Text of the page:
The challenges of emergencies involving disabled people existed before 9/11. During the 9/11 attacks, a lack of warning devices geared to the disabled led to difficulty evacuating deaf citizens from hazardous areas. Following 9/11 the U.S. Department of Homeland Security devoted resources for greater awareness of these issues. Even during Hurricane Katrina, fewer than 30% of emergency shelters had American Sign Language (ASL) interpreters to assist deaf victims.4

Include deaf people as part of training scenarios and emergency drills. Paramedics and deaf people should understand how to coordinate during an emergency. It is also important that the deaf have proper emergency information so they can be guided away from hazards. Departments should be prepared to deliver mass care for the hearing-impaired. Translators and communicating devices should be available.

Official interpreters may be difficult to find in an emergency; in immediate cases look for a relative or a friend who can help you communicate. Registers and survey information can help paramedics understand where deaf individuals live and make arrangements for them during a disaster.4 Even more important is education before the fact. The deaf and other disabled should be taught how to build their own survival kits consisting of everything they’ll need in a disaster (e.g., extra hearing aid, batteries, visual alarms, teletypewriters, portable TV, lantern, cell phone, notebook, pen, etc.). This is a good topic for public-information campaigns.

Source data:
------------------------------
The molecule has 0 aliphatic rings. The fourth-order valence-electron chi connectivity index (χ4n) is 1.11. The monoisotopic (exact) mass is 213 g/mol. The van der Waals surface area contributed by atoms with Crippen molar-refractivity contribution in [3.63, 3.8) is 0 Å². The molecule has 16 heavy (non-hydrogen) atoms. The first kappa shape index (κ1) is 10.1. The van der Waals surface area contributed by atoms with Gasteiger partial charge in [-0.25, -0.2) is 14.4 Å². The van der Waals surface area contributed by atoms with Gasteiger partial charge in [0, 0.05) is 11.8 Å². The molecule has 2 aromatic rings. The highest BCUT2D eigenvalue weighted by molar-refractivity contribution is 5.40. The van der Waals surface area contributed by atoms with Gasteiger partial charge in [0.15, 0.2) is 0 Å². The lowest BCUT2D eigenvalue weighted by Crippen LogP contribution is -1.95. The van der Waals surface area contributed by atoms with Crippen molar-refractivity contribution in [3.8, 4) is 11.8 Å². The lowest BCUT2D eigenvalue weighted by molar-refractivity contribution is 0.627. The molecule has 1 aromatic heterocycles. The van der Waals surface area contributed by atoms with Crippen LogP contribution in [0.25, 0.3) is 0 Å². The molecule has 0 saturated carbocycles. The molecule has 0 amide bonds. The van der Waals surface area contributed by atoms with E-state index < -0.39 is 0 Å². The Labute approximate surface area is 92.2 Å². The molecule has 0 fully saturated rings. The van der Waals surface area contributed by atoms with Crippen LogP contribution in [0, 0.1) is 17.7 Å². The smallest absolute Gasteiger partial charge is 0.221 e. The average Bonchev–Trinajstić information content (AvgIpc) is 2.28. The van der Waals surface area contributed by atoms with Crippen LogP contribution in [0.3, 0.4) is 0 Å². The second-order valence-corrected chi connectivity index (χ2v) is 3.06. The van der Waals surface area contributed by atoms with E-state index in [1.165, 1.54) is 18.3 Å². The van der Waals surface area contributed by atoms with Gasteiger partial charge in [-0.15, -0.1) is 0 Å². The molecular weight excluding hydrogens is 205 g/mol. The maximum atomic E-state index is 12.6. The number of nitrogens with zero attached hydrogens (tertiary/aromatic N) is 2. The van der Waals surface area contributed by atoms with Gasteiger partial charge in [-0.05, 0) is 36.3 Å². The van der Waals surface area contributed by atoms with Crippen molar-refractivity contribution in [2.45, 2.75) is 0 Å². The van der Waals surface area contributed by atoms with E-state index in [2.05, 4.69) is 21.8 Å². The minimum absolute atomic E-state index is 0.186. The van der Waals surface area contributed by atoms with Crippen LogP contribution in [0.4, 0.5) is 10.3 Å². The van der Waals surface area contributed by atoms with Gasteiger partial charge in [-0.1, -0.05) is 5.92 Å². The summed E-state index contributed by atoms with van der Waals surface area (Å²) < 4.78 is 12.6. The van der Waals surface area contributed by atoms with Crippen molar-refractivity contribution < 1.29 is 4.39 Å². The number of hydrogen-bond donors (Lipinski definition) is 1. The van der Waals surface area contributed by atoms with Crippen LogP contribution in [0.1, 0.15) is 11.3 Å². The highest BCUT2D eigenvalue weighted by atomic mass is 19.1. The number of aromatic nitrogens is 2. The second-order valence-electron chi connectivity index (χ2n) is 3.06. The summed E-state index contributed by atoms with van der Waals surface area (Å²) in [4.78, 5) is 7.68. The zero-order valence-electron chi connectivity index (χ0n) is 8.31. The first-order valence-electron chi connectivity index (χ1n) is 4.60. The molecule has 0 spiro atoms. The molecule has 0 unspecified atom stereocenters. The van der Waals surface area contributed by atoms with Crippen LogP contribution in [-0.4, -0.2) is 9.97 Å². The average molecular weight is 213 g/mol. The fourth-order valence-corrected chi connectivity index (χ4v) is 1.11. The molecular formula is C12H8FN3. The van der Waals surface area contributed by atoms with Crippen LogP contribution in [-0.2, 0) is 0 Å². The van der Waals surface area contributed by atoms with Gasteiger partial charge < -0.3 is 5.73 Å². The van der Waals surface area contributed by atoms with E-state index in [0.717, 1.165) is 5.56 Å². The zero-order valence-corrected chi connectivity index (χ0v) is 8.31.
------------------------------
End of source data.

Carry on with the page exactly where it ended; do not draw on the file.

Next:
References

1.Smith C. Young EMT out to prove deafness no obstacle. The Press Democrat, 2013 Jan 13; www.pressdemocrat.com/news/2209399-181/smith-young-emt-out-to. 

2.Olanoff L. Deaf EMT ‘better than some hearing staff’ with Bethlehem ambulance company. Lehigh Valley Live, 2013 May 12; www.lehighvalleylive.com/bethlehem/index.ssf/2013/05/bethlehem_ambulance_company_pl.html. 

3.Brennan L. Deaf man realises his boyhood dream as he is allowed to become a fireman. Daily Mail, 2012 June 20; www.dailymail.co.uk/news/article-2162006/Deaf-man-realises-boyhood-dream-firefighter.html. 

4. Lim A, Mazurek A, Updike A, Macgregor-Skinner G. Hearing-Impaired Patients Require Special Consideration During a Disaster. J Emerg Med Serv, 2014; 39(9). 

Adam Harvey, NREMT-P, is a paramedic with Allina Health EMS in St. Paul, Minn.